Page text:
Phantoms of Remembrance: Memory and Oblivion at the End of the First Millennium.
This study of memory explores the ways people of all social ranks in the formerly Carolingian territories preserved the past, whether by written or non-written means. Patrick Geary is interested in the history of memory as historiography, as the "traditions within which memory was understood and cultivated," and as "how people actually remember" (9-10). He is as concerned with what was forgotten as with what was remembered. The idea, developed in the introduction, that "those who could control the past could direct the future" is itself unexceptional, but the details by which Geary shows how the eleventh-century past and present were created are full of interest (6). So also is his revisionism on a number of points, especially his weighing in against those whom he believes have misunderstood the differences between individual and collective memory and history and those who have overstressed the difference between oral and written culture. There are, however, ambiguities in his discussion of Augustine's understanding of memory.
The first chapter studies remembrance of the past in three diverse areas: the Piedmont and lower Rhone region, Neustria, and Bavaria. Geary's attack on the still common historiographical convention of radical discontinuity centered on the year 1000, which contrasts tenth-century disintegration and eleventh-century rebirth, is most helpful. As elsewhere, he reveals the traps that open for those who dichotomize memory and the written record as exclusive categories. The second chapter, which studies the effects of the disintegration of the Carolingian realm on regional and family consciousness, gives a sophisticated reading of documents that tend to obscure the ways in which women were the chief bearers of family memory. The third chapter examines archival memory. The destruction of archives is nicely illustrated by an analysis of the work of the forgers at St. Denis, who by destroying the originals of documents, altering contents, and using other original documents for writing materials, not only rewrote the history of St. Denis but made alternatives to their version of the past virtually inaccessible. The subject of the fourth chapter is the exploitation of monastic records in two regions to forge a useful past. Geary expertly analyzes the anonymous author of the Chronicon Novaliciense, who moved in the territory between Breme (near Pavia), Novalesa, and Turin, and Gottschalk of Benediktbeuern, also the author of a Rotulus historicus. This leads, through study of three early tenth-century leaders who ultimately failed, to the examination in the following chapter of the relation between memory, power, and lordship. The sixth chapter ties the earlier analyses together by looking at one monk's construction of the past. Throughout the book the occasional bold statement gives pause. Is it really true - for instance of Bede - that "the difference between hagiography and archival evidence is a modern, not a medieval, one" (159)? A concluding chapter makes the illuminating suggestion that at St. Emmeramg Arnold anticipates his more famous predecessor, Otloh.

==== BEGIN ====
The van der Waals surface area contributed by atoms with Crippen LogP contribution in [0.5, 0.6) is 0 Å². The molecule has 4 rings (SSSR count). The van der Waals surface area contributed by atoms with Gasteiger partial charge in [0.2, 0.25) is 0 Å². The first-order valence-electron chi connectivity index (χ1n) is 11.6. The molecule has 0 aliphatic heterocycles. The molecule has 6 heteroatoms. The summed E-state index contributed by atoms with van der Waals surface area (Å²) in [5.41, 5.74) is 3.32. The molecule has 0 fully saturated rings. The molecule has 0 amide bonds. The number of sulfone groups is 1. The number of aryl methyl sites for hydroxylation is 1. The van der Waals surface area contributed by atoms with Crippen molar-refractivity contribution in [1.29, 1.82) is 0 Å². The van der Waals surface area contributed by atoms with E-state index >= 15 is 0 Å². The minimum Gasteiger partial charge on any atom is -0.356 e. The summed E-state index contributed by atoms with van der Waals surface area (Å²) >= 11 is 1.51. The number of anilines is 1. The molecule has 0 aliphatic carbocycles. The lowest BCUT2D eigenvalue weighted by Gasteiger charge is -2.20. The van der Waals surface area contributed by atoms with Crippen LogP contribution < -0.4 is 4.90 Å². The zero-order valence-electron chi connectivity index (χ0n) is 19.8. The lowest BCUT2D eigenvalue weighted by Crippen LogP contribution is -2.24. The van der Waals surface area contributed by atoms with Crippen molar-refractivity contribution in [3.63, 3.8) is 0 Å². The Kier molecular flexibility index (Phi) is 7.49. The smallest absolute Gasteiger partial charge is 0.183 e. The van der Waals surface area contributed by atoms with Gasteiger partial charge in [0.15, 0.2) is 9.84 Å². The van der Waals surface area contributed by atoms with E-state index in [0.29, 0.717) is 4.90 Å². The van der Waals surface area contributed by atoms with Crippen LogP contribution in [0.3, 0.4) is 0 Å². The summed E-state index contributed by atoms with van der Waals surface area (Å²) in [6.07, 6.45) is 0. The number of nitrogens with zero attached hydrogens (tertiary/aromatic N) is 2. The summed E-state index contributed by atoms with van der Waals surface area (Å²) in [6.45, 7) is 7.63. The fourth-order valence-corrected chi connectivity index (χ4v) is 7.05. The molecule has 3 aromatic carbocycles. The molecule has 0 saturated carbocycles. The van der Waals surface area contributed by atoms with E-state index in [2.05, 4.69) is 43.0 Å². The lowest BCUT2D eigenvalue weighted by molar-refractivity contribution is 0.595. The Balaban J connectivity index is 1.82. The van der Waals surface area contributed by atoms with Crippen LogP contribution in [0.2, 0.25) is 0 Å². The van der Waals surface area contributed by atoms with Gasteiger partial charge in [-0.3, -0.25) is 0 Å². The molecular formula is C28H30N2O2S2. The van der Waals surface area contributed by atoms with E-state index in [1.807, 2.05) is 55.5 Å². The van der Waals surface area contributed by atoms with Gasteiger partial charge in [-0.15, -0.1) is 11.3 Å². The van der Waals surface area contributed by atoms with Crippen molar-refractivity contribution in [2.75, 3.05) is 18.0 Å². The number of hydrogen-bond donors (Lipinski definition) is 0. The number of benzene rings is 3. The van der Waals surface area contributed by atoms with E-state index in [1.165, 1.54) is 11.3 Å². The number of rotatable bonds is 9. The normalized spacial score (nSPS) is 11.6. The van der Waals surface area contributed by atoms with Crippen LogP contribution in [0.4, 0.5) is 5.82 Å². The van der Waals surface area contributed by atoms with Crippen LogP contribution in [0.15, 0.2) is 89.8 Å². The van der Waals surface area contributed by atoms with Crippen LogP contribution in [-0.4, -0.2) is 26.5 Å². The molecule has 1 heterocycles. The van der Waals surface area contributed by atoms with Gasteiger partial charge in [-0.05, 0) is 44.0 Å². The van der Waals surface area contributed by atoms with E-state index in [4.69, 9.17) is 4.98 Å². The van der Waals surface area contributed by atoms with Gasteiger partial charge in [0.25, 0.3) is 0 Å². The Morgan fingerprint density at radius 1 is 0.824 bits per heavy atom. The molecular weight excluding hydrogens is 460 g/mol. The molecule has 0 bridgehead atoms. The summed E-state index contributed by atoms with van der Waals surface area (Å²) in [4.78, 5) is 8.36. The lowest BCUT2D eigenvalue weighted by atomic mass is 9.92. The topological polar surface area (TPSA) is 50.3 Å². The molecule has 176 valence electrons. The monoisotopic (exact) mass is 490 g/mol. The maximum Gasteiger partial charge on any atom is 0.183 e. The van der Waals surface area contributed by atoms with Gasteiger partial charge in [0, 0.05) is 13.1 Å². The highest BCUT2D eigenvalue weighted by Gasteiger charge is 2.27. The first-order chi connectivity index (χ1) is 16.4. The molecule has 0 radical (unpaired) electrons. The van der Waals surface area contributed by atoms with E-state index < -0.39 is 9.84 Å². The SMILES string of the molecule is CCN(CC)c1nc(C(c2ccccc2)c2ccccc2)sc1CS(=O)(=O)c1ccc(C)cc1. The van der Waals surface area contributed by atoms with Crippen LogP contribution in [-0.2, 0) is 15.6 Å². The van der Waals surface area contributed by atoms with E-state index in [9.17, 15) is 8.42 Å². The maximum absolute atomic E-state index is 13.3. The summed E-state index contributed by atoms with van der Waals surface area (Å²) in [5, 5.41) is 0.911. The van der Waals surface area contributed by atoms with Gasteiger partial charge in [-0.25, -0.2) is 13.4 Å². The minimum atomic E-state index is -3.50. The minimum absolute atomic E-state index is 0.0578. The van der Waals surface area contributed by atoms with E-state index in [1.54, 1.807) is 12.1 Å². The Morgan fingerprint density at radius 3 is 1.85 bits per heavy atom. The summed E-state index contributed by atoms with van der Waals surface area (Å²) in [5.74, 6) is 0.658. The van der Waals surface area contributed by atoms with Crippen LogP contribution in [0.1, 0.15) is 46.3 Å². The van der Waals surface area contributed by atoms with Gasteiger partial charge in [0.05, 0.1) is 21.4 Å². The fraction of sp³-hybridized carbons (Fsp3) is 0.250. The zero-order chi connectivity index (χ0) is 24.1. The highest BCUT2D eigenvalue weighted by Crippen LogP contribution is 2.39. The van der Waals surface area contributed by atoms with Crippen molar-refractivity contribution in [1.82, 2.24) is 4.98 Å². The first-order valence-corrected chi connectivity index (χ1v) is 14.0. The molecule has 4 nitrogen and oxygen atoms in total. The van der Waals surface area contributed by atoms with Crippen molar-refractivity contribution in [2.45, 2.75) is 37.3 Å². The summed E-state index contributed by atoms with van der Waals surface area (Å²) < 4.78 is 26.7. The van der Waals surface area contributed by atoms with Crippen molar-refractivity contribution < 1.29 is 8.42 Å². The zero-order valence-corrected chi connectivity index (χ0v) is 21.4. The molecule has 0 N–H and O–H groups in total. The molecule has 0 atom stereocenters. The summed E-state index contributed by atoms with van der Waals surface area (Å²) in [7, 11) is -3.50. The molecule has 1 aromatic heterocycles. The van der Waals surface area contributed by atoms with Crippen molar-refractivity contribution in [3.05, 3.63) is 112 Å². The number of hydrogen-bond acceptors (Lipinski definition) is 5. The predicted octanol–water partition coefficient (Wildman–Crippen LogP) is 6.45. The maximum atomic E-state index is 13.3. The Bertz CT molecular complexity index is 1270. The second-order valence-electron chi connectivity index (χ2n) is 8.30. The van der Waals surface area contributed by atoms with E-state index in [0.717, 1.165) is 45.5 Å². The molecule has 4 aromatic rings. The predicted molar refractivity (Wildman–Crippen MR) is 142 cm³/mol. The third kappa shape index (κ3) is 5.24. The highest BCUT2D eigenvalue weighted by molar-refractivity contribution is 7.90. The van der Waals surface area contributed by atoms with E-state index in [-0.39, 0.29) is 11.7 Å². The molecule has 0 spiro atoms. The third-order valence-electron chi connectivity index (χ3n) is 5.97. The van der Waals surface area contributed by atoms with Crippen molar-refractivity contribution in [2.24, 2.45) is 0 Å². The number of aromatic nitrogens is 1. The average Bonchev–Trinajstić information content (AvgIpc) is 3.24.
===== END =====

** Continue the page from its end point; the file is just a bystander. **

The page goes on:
Glenn W. Olsen University of Utah
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|Author:||Olsen, Glenn W.|
|Article Type:||Book Review|
|Date:||Jan 1, 1996|
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